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Caring Professionals, Inc. v. Landa

Supreme Court of New York, Second Department

July 26, 2017

Caring Professionals, Inc., appellant,
v.
Benjamin Landa, et al., respondents. Index No. 504434/13

          Emery Celli Brinckerhoff & Abady LLP, New York, NY (Daniel J. Kornstein and Hayley Horowitz of counsel), for appellant.

          Abrams, Fensterman, Fensterman, Eisman, Formato, Ferrara & Wolf, LLP, Lake Success, NY (Howard Fensterman and Keith J. Singer of counsel), for respondents.

          RUTH C. BALKIN, J.P., SHERI S. ROMAN, SYLVIA O. HINDS-RADIX, HECTOR D. LASALLE, JJ.

          DECISION & ORDER

         In an action, inter alia, to recover on an account stated, the plaintiff appeals from an order of the Supreme Court, Kings County (Solomon, J.), dated June 17, 2015, which granted the defendants' motion for leave to reargue their opposition to the plaintiff's prior motion for summary judgment on the cause of action to recover on an account stated, which had been granted in an order of the same court dated February 3, 2015, and, upon reargument, in effect, vacated the order dated February 3, 2015, and thereupon denied the plaintiff's motion for summary judgment on the cause of action to recover on an account stated.

         ORDERED that the order dated June 17, 2015, is affirmed, with costs.

         In August 2013, the plaintiff commenced this action, inter alia, to recover on an account stated for services provided to the defendants, based upon documents showing invoices and payments. In an order dated February 3, 2015, the Supreme Court granted the plaintiff's motion for summary judgment on the cause of action to recover on an account stated. However, the court acknowledged that it could not "match invoices to payments one to one, this is to say that each invoice did not generate a payment." The court also cited a stipulation entered into by the parties upon submission of the motion indicating that the documents submitted in support of the motion had been received by the parties.

         The defendants moved for leave to reargue their opposition to the plaintiff's motion for summary judgment on the cause of action to recover on an account stated. In the order appealed from, the Supreme Court granted the defendants' motion for leave to reargue and, upon reargument, in effect, vacated the order dated February 3, 2015, and thereupon denied the plaintiff's motion for summary judgment on the cause of action to recover on an account stated. In so doing, the court found that the stipulation did not necessarily mean that the defendants acknowledged that the invoices were received in the ordinary course of business. Rather, the stipulation was "equally susceptible to be interpreted to mean that defendants acknowledge receiving a copy of the invoices as an exhibit" in the litigation. The plaintiff appeals.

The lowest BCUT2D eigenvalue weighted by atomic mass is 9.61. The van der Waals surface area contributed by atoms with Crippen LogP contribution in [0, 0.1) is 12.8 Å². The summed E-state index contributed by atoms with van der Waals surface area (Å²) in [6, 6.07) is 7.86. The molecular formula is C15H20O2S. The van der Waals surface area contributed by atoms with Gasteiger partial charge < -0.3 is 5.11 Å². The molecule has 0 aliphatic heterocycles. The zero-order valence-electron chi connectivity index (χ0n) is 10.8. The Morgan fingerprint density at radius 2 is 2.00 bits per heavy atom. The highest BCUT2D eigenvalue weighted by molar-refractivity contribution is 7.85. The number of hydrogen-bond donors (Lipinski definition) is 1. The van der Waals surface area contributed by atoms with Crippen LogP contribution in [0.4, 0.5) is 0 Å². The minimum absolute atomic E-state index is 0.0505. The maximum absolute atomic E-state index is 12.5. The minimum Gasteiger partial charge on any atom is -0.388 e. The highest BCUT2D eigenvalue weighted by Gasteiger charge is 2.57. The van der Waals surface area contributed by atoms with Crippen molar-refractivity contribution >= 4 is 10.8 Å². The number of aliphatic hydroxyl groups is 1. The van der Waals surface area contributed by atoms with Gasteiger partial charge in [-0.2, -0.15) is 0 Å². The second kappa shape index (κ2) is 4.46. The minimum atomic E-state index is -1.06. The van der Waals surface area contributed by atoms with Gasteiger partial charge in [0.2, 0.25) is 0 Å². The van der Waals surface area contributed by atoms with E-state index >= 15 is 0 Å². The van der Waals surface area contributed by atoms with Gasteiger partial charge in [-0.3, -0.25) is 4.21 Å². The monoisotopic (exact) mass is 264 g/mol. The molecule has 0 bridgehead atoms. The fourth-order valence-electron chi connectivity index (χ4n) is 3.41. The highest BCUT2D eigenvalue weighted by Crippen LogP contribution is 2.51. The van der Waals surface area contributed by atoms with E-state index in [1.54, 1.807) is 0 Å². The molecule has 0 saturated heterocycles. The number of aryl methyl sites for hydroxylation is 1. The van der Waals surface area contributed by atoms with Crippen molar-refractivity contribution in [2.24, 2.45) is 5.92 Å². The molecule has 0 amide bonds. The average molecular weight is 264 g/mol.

Motions for reargument are addressed to the sound discretion of the court that decided the original motion and may be granted upon a showing that the court overlooked or misapprehended the facts or law or for some reason mistakenly arrived at its earlier decision (see Gonzalez v Arya, 140 A.D.3d 928, 929; Hackshaw v Mercy Med. Ctr., 139 A.D.3d 798, 799; Vaccariello v Meineke Car Ctr., Inc., 136 A.D.3d 890, 892). Here, the Supreme Court providently exercised its discretion in granting reargument (see Mount Sinai Hosp. v Dust Tr., Inc., 117 A.D.3d 921, 922).

         An account stated is an agreement, express or implied, between the parties to an account based upon prior transactions between them with respect to the correctness of account items and a specific balance due on them which is independent of the original obligation (see Clean Earth of N. Jersey, Inc. v Northcoast Maintenance Corp., 142 A.D.3d 1032, 1035; Citibank [S.D.], N.A. v Brown-Serulovic, 97 A.D.3d 522, 523). An essential element of an account stated is that the parties came to an agreement with respect to the amount due (see Episcopal Health Servs., Inc. v POM Recoveries, Inc., 138 A.D.3d 917, 919; Cameron Eng'g & Assoc., LLP v JMS Architect & Planner, P.C., 75 A.D.3d 488, 489).

         Upon reargument, the Supreme Court properly determined that the plaintiff failed to make a prima facie showing of its entitlement to judgment as a matter of law on the cause of action to recover on an account stated. The plaintiff's evidentiary submissions did not establish that the parties came to an agreement with respect to the amount of the balance due (see Raytone Plumbing Specialties, Inc. v Sano Constr. Corp., 92 A.D.3d 855, 856).

         The plaintiff's remaining contentions are either improperly raised for the first time on appeal or without merit.

         Accordingly, upon reargument, the Supreme Court properly denied the plaintiff's motion for summary judgment on the cause ...


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